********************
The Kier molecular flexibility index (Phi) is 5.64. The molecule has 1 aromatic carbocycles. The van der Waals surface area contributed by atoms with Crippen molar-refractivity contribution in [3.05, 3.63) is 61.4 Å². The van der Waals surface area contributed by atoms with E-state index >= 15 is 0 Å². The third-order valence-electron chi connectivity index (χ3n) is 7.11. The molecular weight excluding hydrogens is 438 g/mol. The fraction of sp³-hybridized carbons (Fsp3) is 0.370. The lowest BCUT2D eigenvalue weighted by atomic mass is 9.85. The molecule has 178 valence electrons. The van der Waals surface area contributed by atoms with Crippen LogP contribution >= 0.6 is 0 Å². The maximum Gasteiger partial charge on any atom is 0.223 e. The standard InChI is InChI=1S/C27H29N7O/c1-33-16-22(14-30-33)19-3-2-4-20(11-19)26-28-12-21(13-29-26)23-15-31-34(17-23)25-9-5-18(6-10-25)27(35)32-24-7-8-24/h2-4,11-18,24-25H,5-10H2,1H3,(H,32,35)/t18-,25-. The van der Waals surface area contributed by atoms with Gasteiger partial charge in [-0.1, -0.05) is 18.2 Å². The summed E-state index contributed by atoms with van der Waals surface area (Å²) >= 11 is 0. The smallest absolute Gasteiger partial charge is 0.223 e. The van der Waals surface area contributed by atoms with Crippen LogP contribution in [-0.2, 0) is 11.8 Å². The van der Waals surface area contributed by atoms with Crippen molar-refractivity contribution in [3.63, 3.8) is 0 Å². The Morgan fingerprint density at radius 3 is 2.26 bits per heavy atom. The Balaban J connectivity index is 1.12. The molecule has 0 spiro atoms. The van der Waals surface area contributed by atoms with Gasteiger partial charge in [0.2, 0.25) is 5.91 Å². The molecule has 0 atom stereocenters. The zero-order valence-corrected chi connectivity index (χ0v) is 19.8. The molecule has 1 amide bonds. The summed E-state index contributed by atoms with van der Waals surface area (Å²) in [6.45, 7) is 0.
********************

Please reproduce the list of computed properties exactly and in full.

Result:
The Kier molecular flexibility index (Phi) is 5.64. The molecule has 1 aromatic carbocycles. The van der Waals surface area contributed by atoms with Crippen molar-refractivity contribution in [3.05, 3.63) is 61.4 Å². The van der Waals surface area contributed by atoms with E-state index >= 15 is 0 Å². The third-order valence-electron chi connectivity index (χ3n) is 7.11. The molecular weight excluding hydrogens is 438 g/mol. The fraction of sp³-hybridized carbons (Fsp3) is 0.370. The lowest BCUT2D eigenvalue weighted by atomic mass is 9.85. The molecule has 178 valence electrons. The van der Waals surface area contributed by atoms with Crippen LogP contribution >= 0.6 is 0 Å². The maximum Gasteiger partial charge on any atom is 0.223 e. The standard InChI is InChI=1S/C27H29N7O/c1-33-16-22(14-30-33)19-3-2-4-20(11-19)26-28-12-21(13-29-26)23-15-31-34(17-23)25-9-5-18(6-10-25)27(35)32-24-7-8-24/h2-4,11-18,24-25H,5-10H2,1H3,(H,32,35)/t18-,25-. The van der Waals surface area contributed by atoms with Gasteiger partial charge in [-0.1, -0.05) is 18.2 Å². The summed E-state index contributed by atoms with van der Waals surface area (Å²) >= 11 is 0. The smallest absolute Gasteiger partial charge is 0.223 e. The van der Waals surface area contributed by atoms with Crippen LogP contribution in [-0.2, 0) is 11.8 Å². The van der Waals surface area contributed by atoms with Crippen molar-refractivity contribution in [3.63, 3.8) is 0 Å². The Morgan fingerprint density at radius 3 is 2.26 bits per heavy atom. The Balaban J connectivity index is 1.12. The molecule has 0 spiro atoms. The van der Waals surface area contributed by atoms with Gasteiger partial charge in [0.2, 0.25) is 5.91 Å². The molecule has 0 atom stereocenters. The zero-order valence-corrected chi connectivity index (χ0v) is 19.8. The molecule has 1 amide bonds. The summed E-state index contributed by atoms with van der Waals surface area (Å²) in [6.45, 7) is 0.